Brewers All-Time Team v.2012

Today, we're taking a look at the Brewers All-Time team.

Last year's inaugural team can be seen here.

As part of our roster revamping process, we had to add a position player and two starting pitchers to last year's squad.

The Brewers have been around for 33 years with their roots tracing back to the Seattle Pilots in 1969.  However, their stay in Seattle proved to be short lived as the next season the franchise was bought by Bud Selig and moved to Milwaukee.  They were an AL team for 29 years - up until 1998 when they joined the NL Central (because of that, we utilized the DH rule to keep Prince Fielder on this team).  The Brewers don't have a World Series trophy in their trophy case but there are some All-Time greats on this team (namely Robin Yount and Rollie Fingers).  Perhaps weaker than most, the All-Time Brewers team is one that we enjoyed taking a look at and we hope you will too.

For the additional starting pitchers, we went with Mike Caldwell and Ben Sheets who each spent 8 seasons in Milwaukee.  Sheets was a four-time all-star in Milwaukee and Caldwell ranks second all-time in wins as a Brewer.  Both were very good in Milwaukee and were deserving of the nod.  We also considered Pete Vukovich (and his Cy Young) and Jim Colborn but neither player had the tenure of Caldwell and Sheets and ultimately that was the different.  We also recognize that Yovani Gallardo is very close to cracking this rotation.  It could only be one more year (two at most) before he supplants Calwell or Sheets for a spot on the Brewers all-time team.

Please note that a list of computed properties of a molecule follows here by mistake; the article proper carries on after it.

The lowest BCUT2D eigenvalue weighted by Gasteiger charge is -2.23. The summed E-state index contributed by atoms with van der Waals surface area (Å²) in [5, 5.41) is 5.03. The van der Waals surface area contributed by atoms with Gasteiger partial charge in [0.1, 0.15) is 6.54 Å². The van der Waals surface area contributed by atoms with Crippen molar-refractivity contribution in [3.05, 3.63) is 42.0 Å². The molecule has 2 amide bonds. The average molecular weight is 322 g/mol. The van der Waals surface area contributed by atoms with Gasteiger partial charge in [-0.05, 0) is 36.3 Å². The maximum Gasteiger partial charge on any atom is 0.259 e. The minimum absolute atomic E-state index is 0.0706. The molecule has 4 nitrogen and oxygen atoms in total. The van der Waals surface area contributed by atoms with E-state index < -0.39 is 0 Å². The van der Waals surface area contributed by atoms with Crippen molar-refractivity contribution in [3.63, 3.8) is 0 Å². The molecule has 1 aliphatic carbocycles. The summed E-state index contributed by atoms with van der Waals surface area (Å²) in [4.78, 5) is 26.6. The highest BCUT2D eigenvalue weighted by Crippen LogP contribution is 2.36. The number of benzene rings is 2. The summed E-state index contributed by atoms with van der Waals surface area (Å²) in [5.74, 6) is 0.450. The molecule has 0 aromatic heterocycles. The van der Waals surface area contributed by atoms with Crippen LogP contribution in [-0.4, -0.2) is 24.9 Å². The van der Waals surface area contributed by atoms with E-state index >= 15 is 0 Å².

Picking the extra position player was very tough.  We had some flexibility because of the DH rule (and because, technically, we could have moved Prince Fielder into the infield, if need be) so we weren't constrained to an infielder or an outfielder.  Looking at the current roster, we considered Corey Hart for the spot, recognizing that he's one of the better all around players that the Brewers have had and he could probably make this team in the near future.  Besides Hart, there were many remaining candidates -  Jeromy Burnitz, Jeff Cirillo, Don Money, Richie Sexson and Gorman Thomas - so this was not an easy decision.  At the end of the day, it came down to George Scott, Jeff Cirillo and Don Money and ultimately, we went with Scott.  While he may not lead the franchise in any particular category, Scott was a five-time Gold Glove winner at third base and found his name on five MVP ballots while playing with the Brewers.  He ranks high enough among the leader boards in most offensive categories that we felt his five year stint warranted a selection.  You can see the comparison chart below to see why this was a tough one.

Check out the complete roster below and tell us what you think.

C - Dave Nilsson
1B - Cecil Cooper
2B - Jim Gantner
SS - Robin Yount
3B - Paul Molitor
IF - George Scott
OF - Ryan Braun
OF - Geoff Jenkins
OF - Ben Oglivie
DH - Prince Fielder
SP - Teddy Higuera
SP - Jim Slaton
SP - Mike Caldwell
SP - Ben Sheets
RP - Rollie Fingers


  1. Essentially just the 1982 AL championship team with a few others thrown in. Brewers haven't done much before or since.

  2. I like Don Money as the extra IF and George Scott as DH vs. Prince Fielder. Jonathan Lucroy at C. I like Chris Bosio and Bill Wegman over Caldwell and Slaton. I like Dan Plesac as the Closer.


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